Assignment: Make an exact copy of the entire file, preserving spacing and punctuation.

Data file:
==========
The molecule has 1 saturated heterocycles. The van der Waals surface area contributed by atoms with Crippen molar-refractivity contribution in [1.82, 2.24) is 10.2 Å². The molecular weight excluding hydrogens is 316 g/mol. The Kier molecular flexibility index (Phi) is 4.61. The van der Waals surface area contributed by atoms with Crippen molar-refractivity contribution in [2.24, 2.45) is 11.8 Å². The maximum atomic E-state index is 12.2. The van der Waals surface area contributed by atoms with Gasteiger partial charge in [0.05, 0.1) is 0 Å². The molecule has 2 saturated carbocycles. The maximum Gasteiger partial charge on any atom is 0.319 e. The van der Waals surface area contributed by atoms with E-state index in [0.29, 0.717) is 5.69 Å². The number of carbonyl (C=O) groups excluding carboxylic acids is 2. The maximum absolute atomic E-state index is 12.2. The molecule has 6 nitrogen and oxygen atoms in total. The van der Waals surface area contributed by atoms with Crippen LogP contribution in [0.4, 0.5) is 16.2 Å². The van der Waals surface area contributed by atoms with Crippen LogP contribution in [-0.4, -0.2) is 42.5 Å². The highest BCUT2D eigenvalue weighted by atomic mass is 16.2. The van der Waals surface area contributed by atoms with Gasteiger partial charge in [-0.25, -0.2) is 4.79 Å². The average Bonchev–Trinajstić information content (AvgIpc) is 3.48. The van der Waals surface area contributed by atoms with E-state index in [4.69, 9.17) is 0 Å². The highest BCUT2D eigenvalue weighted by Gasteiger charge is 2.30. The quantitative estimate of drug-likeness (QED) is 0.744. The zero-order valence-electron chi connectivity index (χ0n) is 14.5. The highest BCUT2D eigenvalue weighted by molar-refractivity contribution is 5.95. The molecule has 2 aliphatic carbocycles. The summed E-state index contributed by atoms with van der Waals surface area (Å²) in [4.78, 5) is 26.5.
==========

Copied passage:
The molecule has 1 saturated heterocycles. The van der Waals surface area contributed by atoms with Crippen molar-refractivity contribution in [1.82, 2.24) is 10.2 Å². The molecular weight excluding hydrogens is 316 g/mol. The Kier molecular flexibility index (Phi) is 4.61. The van der Waals surface area contributed by atoms with Crippen molar-refractivity contribution in [2.24, 2.45) is 11.8 Å². The maximum atomic E-state index is 12.2. The van der Waals surface area contributed by atoms with Gasteiger partial charge in [0.05, 0.1) is 0 Å². The molecule has 2 saturated carbocycles. The maximum Gasteiger partial charge on any atom is 0.319 e. The van der Waals surface area contributed by atoms with E-state index in [0.29, 0.717) is 5.69 Å². The number of carbonyl (C=O) groups excluding carboxylic acids is 2. The maximum absolute atomic E-state index is 12.2. The molecule has 6 nitrogen and oxygen atoms in total. The van der Waals surface area contributed by atoms with Crippen LogP contribution in [0.4, 0.5) is 16.2 Å². The van der Waals surface area contributed by atoms with Crippen LogP contribution in [-0.4, -0.2) is 42.5 Å². The highest BCUT2D eigenvalue weighted by atomic mass is 16.2. The van der Waals surface area contributed by atoms with Gasteiger partial charge in [-0.25, -0.2) is 4.79 Å². The average Bonchev–Trinajstić information content (AvgIpc) is 3.48. The van der Waals surface area contributed by atoms with E-state index in [4.69, 9.17) is 0 Å². The highest BCUT2D eigenvalue weighted by Gasteiger charge is 2.30. The quantitative estimate of drug-likeness (QED) is 0.744. The zero-order valence-electron chi connectivity index (χ0n) is 14.5. The highest BCUT2D eigenvalue weighted by molar-refractivity contribution is 5.95. The molecule has 2 aliphatic carbocycles. The summed E-state index contributed by atoms with van der Waals surface area (Å²) in [4.78, 5) is 26.5.